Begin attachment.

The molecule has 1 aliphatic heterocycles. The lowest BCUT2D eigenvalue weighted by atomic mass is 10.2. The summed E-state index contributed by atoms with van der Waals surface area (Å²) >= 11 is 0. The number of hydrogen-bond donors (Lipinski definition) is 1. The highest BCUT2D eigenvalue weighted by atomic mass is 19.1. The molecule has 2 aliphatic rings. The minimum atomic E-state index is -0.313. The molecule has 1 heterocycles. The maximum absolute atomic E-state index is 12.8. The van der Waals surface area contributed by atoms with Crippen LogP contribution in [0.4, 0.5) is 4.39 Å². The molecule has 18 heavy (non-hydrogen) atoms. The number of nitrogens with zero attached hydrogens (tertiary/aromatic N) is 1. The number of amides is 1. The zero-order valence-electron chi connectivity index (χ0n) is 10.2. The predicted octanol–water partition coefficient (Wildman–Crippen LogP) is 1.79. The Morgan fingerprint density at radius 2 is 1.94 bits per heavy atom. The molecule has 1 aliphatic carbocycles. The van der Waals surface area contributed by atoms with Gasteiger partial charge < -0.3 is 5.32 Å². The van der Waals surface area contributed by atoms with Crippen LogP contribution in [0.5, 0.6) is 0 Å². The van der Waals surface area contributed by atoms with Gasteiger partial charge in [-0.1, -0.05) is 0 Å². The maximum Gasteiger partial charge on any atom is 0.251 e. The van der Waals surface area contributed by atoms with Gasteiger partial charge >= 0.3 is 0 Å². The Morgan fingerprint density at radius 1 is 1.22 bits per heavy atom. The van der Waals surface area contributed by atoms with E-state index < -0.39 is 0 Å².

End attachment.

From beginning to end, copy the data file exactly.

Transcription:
The molecule has 1 aliphatic heterocycles. The lowest BCUT2D eigenvalue weighted by atomic mass is 10.2. The summed E-state index contributed by atoms with van der Waals surface area (Å²) >= 11 is 0. The number of hydrogen-bond donors (Lipinski definition) is 1. The highest BCUT2D eigenvalue weighted by atomic mass is 19.1. The molecule has 2 aliphatic rings. The minimum atomic E-state index is -0.313. The molecule has 1 heterocycles. The maximum absolute atomic E-state index is 12.8. The van der Waals surface area contributed by atoms with Crippen LogP contribution in [0.4, 0.5) is 4.39 Å². The molecule has 18 heavy (non-hydrogen) atoms. The number of nitrogens with zero attached hydrogens (tertiary/aromatic N) is 1. The number of amides is 1. The zero-order valence-electron chi connectivity index (χ0n) is 10.2. The predicted octanol–water partition coefficient (Wildman–Crippen LogP) is 1.79. The Morgan fingerprint density at radius 2 is 1.94 bits per heavy atom. The molecule has 1 aliphatic carbocycles. The van der Waals surface area contributed by atoms with Gasteiger partial charge < -0.3 is 5.32 Å². The van der Waals surface area contributed by atoms with Crippen LogP contribution in [0.5, 0.6) is 0 Å². The van der Waals surface area contributed by atoms with Gasteiger partial charge in [-0.1, -0.05) is 0 Å². The maximum Gasteiger partial charge on any atom is 0.251 e. The van der Waals surface area contributed by atoms with Gasteiger partial charge >= 0.3 is 0 Å². The Morgan fingerprint density at radius 1 is 1.22 bits per heavy atom. The van der Waals surface area contributed by atoms with E-state index < -0.39 is 0 Å².